Lawsuit Launched Challenging Ongoing Flooding of Endangered Cape Sable Seaside Sparrow Habitat and Everglades National Park

For Immediate Release

Contact: 

Noah Greenwald, (503) 484-7495
Stuart Pimm, (646) 489 5481

Lawsuit Launched Challenging Ongoing Flooding of Endangered Cape Sable Seaside Sparrow Habitat and Everglades National Park

VERO BEACH, Fla. - The Center for Biological Diversity and noted scientist, Dr. Stuart Pimm filed a formal notice of intent today to sue the Army Corps of Engineers and U.S. Fish and Wildlife Service over continued flooding of habitat for the endangered Cape Sable seaside sparrow and Everglades National Park. According to the notice, the two agencies have violated the Endangered Species Act through water releases that place the sparrow at serious risk of extinction and in the process, have altered vegetation across a broad swath of the national park. 

“For 20 years the Army Corps of Engineers has been flooding Everglades National Park in the wrong place and at the wrong time, destroying the Cape Sable seaside sparrow and precious park prairies in the process,” said Noah Greenwald, endangered species director with the Center for Biological Diversity. “This can’t be allowed go on any longer.”

Since 1993 the Army Corps of Engineers has been releasing large amounts of water during what should be the dry season through a series of gates, called the “S12s,” and flooding the western portion of Everglades National Park. The area in question once harbored the world’s largest population of Cape Sable seaside sparrows, with more than 3,000 birds, but flooding has decimated the population, and in recent years, there have been fewer than 300 birds in the population.  As the only population west of Shark River Slough, this population provides the species as a whole with a crucial buffer against extinction should a fire or other catastrophe wipe out the other populations, all east of the Slough. In addition to hurting the sparrows, flooding of the park has eliminated a large area of marl prairie, the most diverse plant community in the Everglades.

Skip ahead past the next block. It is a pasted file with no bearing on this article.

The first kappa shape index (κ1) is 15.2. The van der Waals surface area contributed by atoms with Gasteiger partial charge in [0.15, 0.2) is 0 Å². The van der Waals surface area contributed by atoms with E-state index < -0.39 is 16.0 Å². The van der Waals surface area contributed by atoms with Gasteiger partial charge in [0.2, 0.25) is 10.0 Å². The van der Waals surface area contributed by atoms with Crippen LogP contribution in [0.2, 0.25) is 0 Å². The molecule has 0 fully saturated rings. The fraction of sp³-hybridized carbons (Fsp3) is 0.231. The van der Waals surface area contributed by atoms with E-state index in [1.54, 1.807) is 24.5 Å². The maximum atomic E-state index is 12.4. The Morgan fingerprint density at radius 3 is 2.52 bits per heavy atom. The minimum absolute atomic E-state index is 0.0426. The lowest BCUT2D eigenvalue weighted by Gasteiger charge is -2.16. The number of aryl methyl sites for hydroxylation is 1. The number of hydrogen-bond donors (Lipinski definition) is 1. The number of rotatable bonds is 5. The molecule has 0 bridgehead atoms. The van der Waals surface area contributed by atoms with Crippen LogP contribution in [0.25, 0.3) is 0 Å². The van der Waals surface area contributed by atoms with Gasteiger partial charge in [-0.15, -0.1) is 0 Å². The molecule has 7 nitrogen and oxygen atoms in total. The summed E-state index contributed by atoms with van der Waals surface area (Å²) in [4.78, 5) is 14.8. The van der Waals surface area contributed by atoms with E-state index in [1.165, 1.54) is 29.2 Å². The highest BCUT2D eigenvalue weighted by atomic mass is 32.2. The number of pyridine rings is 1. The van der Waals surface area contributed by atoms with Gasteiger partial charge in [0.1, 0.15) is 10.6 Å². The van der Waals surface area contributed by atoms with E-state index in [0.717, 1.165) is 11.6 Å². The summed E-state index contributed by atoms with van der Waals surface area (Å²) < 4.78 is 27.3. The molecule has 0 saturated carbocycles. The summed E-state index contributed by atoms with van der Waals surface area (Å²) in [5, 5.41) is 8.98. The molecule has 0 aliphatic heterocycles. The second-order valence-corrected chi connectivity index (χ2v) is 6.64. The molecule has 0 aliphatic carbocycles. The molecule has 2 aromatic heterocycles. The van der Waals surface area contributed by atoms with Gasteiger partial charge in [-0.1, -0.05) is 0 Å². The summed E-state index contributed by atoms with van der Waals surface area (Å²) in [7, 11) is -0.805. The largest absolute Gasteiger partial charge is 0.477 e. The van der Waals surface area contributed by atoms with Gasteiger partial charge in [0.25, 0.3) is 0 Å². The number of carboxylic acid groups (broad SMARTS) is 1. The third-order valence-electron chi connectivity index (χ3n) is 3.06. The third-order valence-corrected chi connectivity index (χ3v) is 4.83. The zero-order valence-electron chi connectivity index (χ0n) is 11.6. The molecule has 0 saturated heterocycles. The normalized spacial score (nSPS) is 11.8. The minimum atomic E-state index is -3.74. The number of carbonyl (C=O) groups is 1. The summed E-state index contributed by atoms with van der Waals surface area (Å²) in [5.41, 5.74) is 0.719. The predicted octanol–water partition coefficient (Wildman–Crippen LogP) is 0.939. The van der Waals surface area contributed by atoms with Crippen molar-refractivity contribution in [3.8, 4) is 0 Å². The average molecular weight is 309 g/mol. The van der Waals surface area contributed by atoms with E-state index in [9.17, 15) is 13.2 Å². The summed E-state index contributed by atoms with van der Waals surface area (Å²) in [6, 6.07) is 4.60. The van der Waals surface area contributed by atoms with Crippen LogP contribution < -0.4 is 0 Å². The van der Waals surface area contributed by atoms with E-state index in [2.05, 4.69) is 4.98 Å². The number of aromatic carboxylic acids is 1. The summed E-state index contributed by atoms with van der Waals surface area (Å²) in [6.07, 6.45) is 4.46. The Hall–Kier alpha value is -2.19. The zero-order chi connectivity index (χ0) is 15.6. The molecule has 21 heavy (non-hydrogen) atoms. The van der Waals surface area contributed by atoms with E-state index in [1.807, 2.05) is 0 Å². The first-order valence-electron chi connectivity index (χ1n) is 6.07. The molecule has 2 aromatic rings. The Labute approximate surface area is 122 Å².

“There is no question that the sparrow population west of Shark River Slough is critical to the survival of the Cape Sable seaside sparrow,” said Dr. Stuart Pimm, Doris Duke professor of conservation ecology at Duke University and long-time sparrow researcher. “It’s unconscionable that flooding of Everglades National Park and the sparrow’s habitat has been allowed to go on for so long.”

The Army Corps and Fish and Wildlife Service have long promised that the Central Everglades Restoration Project would solve problems with flooding of the park by directing flows back to the southeast, along their historic path, but when or exactly how this will occur remains largely speculative. Today’s notice seeks to remedy this situation and gain some certainty for the future of both the sparrow and the park. 

“Despite the long list of plans with complicated acronyms, the Cape Sable seaside sparrow is hanging on by a thread,” said Greenwald. “It’s long past time to fix this problem.”    

The Center and Pimm are represented by Eric Glitzenstein of Meyer, Glitzenstein and Crystal.

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At the Center for Biological Diversity, we believe that the welfare of human beings is deeply linked to nature - to the existence in our world of a vast diversity of wild animals and plants. Because diversity has intrinsic value, and because its loss impoverishes society, we work to secure a future for all species, great and small, hovering on the brink of extinction. We do so through science, law, and creative media, with a focus on protecting the lands, waters, and climate that species need to survive.

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